In a heated election season that will leave millions of Americans who are residents of U.S. territories on the sidelines because they don’t have the right to vote for president, two St. Thomas attorneys have joined a lawsuit seeking to redress that wrong.
Ravi Nagi, co-founder of the BoltNagi law firm, and Laura Castillo Nagi, who practices family law and is a wellness consultant and coach, are named along with four plaintiffs from Guam in a lawsuit filed on Oct. 8 in U.S. District Court in Hawaii, where they all once lived.
The six plaintiffs are joined in the suit by Equally American, a nonpartisan civil rights group founded by Neil Weare that advocates for equality and voting rights for the nearly four million Americans living in U.S. territories.
Weare and Nagi both grew up on Guam, where they were cross country running competitors. They are now united in a bid to overturn 120 years of disenfranchisement.
Despite a history of military service to the United States, today counting more than 100,000 veterans among them and paying more than $3.5 billion a year in federal taxes, with no say in how that money is spent, America’s territories have been denied the right to vote for president since a series of Supreme Court rulings at the turn of the last century.
The Insular Cases, as they became known, held that the U.S. Constitution did not apply in full to unincorporated territories, including Guam and Puerto Rico at the time, and later the U.S. Virgin Islands. The language in the rulings was blatantly racist, referring to islands as “inhabited by alien races,” for example.
Yet the Insular Cases stand to this day, which is why Nagi and Castillo Nagi lost their right to vote for president when they moved to St. Thomas from Hawaii in 2005.
Had they moved anywhere other than a U.S. territory – say Paris or even the British Virgin Islands just a 20-minute boat ride away – they would be able to vote in Hawaii by absentee ballot in the upcoming presidential election, both noted in an interview held via Zoom on Tuesday.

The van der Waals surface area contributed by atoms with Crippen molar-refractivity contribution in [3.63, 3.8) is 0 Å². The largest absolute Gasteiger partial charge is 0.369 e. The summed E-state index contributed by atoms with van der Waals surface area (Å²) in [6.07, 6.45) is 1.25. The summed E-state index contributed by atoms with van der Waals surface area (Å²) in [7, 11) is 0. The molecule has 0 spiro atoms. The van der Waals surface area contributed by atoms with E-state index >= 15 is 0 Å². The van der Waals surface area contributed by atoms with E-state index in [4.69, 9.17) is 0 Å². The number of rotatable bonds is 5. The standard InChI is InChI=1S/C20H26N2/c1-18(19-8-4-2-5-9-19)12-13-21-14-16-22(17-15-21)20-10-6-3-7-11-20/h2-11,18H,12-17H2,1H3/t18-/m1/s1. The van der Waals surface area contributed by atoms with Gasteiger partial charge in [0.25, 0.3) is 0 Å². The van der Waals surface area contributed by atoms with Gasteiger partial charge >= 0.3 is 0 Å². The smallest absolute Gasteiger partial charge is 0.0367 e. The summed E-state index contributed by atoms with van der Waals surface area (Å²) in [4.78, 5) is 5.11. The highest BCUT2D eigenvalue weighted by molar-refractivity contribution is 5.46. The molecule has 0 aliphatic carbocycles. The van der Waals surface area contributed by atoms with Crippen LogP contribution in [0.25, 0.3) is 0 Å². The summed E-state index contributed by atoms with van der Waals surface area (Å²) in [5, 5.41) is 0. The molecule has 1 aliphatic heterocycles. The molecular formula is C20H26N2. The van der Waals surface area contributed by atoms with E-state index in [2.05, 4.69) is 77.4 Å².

In fact, Hawaii even has a provision in its laws that allows a child whose parent or guardian last resided in the state to vote with an absentee ballot no matter where they live – unless it’s in a U.S. territory.
The lawsuit contends that these rules are a violation of the Equal Protection Clause of the 14th Amendment of the Constitution, and the equal protection component of the Due Process Clause of the Fifth Amendment.
While the federal government sets minimum standards with its Uniformed and Overseas Citizens Absentee Voting Act, states have leeway to extend those rights, said Weare during the Zoom interview.
“States can certainly do more,” he said.
The inequality is egregious to Nagi and Castillo Nagi, not just for restricting their right to vote, but also because the eldest of their two sons will soon have to register for Selective Service, yet will not have the right to vote for his commander in chief because he lives in the U.S. Virgin Islands.
“Mr. Nagi has taught them the importance of voting and political participation,” the lawsuit states. “One of the primary reasons he is fighting to expand voting rights in U.S. territories is so that no child in the territories is subject to the kind of disenfranchisement he has experienced in both Guam and the U.S. Virgin Islands.”
The lawsuit is seeking an injunction to accept the plaintiffs’ applications to vote absentee in federal elections in Hawaii. They are represented by St. Croix attorney Pamela Colon, who was a plaintiff in a similar lawsuit, Segovia v. the United States; TJ Quan, who grew up on Guam and now practices law in Hawaii; Vanessa Williams, an attorney on Guam; and a team of pro bono attorneys based in Washington, D.C., several of whom were involved in the previous Segovia litigation.
While Weare said a resolution to the latest suit is highly unlikely before Election Day on Nov. 3, he is hopeful that “there may be a political opportunity to move forward” and find bipartisan consensus in Washington after the current election cycle is over, citing the work that Delegate to Congress Stacey Plaskett has already done, including scoring a congressional hearing on the issue by the House Administration Committee’s Subcommittee on Elections in July.
“The next Congress may have a historic opportunity to finally address the denial of voting rights to the nearly four million U.S. citizens who live in territories,” said Weare. “Whether it takes statehood or a constitutional amendment, Congress and the president must act to end over 120 years of disenfranchisement.”
More information about the case is available online at the Equally American website.